On March 12, 1873, at dawn, the whole Elmina government was summoned to the Palaver Hall of the castle. Only five chiefs accompanied Kobena Gyan. They were all asked to take an oath of allegiance to the English. Three acquiesced; but Kobena Gyan and two others, Tando Mensa and Kwamina Ekum, resolutely refused. Hendrik Vroom, an Elmina mulatto now in the British service, reported the king’s statement as follows:
“The castle belonged to the Dutch government, before, and the people of Elmina were freemen; they are no slaves to compel them to do anything. When Governor Pope Hennessy came to take this castle he did not consult me before the English flag was hoisted; if he had considered me as the king he would have done so. On account of the hoisting of the English flag of the castle of Elmina the people have brought me great trouble. They have disgraced me. They themselves told me not to accept the flag. I also refused to accept the flag. Some of the people then changed their minds, and, as I would not do so, went to Gov. Ferguson and begged for ammunition to fight against me. Gov. Ferguson gave the ammunition. Gov. Ferguson then sent his colonial secretary and three other officers with a paper for me to sign. The governor offered me as a bribe a large sum of money to let that transfer go on smoothly end peaceably. I refused the bribe because had I taken it, chiefs would have turned round on me afterwards and said I sold the country for money”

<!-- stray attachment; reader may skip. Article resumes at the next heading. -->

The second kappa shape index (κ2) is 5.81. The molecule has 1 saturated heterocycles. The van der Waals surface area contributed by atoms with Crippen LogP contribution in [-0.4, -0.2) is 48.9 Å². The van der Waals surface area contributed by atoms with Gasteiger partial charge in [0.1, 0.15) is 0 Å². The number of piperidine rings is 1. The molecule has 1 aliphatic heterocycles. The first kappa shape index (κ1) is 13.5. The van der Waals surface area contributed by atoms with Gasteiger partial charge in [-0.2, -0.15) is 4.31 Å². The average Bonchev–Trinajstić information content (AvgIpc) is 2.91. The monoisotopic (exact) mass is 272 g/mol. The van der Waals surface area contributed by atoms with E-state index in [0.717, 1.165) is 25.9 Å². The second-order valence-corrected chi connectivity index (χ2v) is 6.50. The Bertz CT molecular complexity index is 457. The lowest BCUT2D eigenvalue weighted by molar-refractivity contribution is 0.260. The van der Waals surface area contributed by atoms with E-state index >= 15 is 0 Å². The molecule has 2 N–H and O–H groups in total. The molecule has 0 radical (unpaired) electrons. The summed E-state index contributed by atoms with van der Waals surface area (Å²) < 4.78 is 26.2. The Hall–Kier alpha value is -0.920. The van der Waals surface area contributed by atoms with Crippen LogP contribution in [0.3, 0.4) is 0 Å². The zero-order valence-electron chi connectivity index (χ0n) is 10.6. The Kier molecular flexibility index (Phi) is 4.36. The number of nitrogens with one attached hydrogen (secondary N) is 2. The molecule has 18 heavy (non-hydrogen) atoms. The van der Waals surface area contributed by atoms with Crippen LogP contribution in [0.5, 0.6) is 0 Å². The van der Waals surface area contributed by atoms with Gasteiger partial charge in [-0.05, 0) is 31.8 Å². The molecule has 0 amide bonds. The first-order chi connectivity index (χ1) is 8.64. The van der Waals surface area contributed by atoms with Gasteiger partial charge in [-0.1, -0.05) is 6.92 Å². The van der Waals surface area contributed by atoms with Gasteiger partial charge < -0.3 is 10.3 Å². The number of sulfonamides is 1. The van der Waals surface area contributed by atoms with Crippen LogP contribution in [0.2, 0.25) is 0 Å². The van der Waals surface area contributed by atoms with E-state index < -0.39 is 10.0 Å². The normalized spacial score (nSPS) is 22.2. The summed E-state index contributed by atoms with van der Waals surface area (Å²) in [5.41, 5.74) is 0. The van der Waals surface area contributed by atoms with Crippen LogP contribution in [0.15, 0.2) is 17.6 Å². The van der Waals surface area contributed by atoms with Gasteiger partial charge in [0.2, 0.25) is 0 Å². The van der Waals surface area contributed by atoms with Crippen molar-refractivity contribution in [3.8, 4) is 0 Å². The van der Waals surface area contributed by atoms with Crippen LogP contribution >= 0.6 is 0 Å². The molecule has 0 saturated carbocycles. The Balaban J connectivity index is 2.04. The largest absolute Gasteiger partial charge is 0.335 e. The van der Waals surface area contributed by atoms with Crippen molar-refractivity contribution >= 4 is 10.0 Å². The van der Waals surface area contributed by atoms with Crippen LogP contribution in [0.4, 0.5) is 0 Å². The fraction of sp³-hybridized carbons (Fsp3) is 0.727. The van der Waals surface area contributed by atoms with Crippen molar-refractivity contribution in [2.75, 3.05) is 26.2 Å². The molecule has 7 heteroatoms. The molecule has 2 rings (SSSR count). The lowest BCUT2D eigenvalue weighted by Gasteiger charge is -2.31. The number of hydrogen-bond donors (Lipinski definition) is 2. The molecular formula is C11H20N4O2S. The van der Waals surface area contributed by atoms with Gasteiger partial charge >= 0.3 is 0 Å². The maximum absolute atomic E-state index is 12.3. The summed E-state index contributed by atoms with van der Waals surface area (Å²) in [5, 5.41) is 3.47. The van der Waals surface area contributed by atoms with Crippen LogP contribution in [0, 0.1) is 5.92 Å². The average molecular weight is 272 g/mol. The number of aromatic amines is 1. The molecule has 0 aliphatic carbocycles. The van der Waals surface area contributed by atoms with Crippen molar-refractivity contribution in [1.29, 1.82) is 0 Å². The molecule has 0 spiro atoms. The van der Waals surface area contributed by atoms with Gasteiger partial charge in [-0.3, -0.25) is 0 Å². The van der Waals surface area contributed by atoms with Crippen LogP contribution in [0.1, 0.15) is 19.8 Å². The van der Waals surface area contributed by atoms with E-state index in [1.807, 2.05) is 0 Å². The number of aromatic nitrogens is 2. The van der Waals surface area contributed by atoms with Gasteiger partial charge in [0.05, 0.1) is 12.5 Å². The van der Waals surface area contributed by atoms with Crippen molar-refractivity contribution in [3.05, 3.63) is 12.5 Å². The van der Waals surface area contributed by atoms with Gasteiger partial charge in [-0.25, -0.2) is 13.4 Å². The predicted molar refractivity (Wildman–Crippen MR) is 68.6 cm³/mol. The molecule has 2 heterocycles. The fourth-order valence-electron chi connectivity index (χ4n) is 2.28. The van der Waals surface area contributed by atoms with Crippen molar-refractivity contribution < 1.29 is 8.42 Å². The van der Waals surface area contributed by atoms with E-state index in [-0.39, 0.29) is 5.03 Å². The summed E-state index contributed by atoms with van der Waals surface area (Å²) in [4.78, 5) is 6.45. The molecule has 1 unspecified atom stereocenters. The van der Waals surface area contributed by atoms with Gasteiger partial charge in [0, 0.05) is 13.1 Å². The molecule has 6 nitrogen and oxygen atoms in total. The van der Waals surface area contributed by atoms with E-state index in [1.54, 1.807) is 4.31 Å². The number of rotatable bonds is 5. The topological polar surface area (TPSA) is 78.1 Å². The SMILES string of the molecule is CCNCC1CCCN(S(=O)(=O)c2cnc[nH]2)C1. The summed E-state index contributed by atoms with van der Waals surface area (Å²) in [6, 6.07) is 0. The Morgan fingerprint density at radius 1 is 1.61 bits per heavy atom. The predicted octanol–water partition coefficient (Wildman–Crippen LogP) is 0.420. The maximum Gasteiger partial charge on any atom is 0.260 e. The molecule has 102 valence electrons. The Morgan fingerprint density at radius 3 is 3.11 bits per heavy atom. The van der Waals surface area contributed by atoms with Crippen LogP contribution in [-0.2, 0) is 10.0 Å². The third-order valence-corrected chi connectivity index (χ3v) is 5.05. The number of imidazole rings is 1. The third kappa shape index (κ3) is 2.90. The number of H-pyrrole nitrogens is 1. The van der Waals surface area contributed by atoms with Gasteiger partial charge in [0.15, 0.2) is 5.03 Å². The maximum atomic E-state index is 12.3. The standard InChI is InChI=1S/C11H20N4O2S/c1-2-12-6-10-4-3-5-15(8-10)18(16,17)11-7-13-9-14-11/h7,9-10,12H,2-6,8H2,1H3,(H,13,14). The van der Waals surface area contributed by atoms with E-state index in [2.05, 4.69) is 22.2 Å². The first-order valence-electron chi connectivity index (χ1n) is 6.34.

The king was then asked to take the oath of allegiance and sign a paper before him; he got very vexed and excited, struck the table with his fist and said, “I am not afraid of your power. You may hang me if you like. I will not sign any paper. I and some of the people of Elmina have taken fetish oath to oppose the English government from coming to Elmina and we have not broken that oath yet.” With that show of defiance, Kobena Gyan’s fate was sealed. Along with the other two dissident chiefs, he was arrested, bundled onto the awaiting Seagull, and transported to Cape Coast where he was locked in debtors’ jail. They were sent into exile in Sierra Leone without any charges or a trial. He arrived there on April 30, 1873, a dispirited, broken, and disappointed man. He was deeply worried about his relatives, wives, and children. He remained true to his conviction that Elmina was not to be taken and swapped between European powers at will. In 1877, four years after his deportation, his people, missing their king, petitioned the British for his return. This was granted with the proviso that he return to Elmina as a private citizen. He reasoned that he was exiled as king and rejected the terms. He thus prolonged his exile, returning to Elmina on May 17, 1894, to dieonly 2 years later. His exile lasted twenty-one years.
T. P. Manus Ulzen, Java Hill: An African Journey 2013 Xlibris